The Book of Esther has much to say about its main character, Esther. This is only right since the book is named after her, and the story centers around her personal strength and enormously courageous faith, in saving her people from certain destruction.  

However, there is one other character in this book, that doesn’t get the press or the attention that I think she deserves. We all know Esther, but I think it would be helpful if we all got a little more acquainted with Queen Vashti. Vashti didn’t save a nation from extermination, nor did she accomplish any great diplomatic victories for her people, but there is something that she did that demands both our attention and our respect. Vashti defended her sense of honor and personal dignity, even amid the threat of her immediate demise and death. She wasn’t in a position to stand up for a nation, but she was in a position to stand up for herself.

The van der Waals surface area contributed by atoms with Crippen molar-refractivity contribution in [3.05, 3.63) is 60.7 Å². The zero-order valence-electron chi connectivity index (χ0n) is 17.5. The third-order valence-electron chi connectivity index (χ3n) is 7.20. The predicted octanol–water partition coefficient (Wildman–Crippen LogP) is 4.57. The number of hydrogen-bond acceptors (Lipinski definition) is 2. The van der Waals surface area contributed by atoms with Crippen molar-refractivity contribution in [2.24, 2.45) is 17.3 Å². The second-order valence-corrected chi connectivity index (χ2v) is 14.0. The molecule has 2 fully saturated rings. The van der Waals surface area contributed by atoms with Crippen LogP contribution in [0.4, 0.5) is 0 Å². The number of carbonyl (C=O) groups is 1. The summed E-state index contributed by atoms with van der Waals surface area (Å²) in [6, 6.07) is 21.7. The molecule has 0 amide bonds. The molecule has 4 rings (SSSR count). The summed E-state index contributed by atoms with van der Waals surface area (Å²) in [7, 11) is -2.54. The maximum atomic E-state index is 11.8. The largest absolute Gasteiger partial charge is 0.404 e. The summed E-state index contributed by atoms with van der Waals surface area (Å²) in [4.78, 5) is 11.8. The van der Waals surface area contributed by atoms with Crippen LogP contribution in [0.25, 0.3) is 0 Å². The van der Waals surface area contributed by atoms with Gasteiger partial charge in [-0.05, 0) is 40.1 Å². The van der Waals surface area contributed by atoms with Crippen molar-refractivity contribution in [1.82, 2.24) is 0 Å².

In the days of the empirical rule of the Persian Kingdom, the luxuriantly powerful Persian King Ahasuerus threw a fabulous banquet for all the princes and noblemen from around his vast empire who had gathered in the Persian capital city. 

As the festivities ensue, Ahasuerus and his many guests had become overly self-indulgent in their wine and the opulent displays of their wealth. The king begins to parade his vast power and fortune around for all of his subjects to marvel at. This demonstration of wealth, power, and human glory went on day after day as the end of one party quickly gave way to the beginning of another. Then in a moment of drunken revelry, it occurs to the king that there is yet one object of beauty that he has not yet paraded around for the men at his party to marvel at; and that object was his queen, Queen Vashti. She was his prized possession, and her beauty was a ‘commodity’ that he could depersonalize and objectify at his own wishes and whims.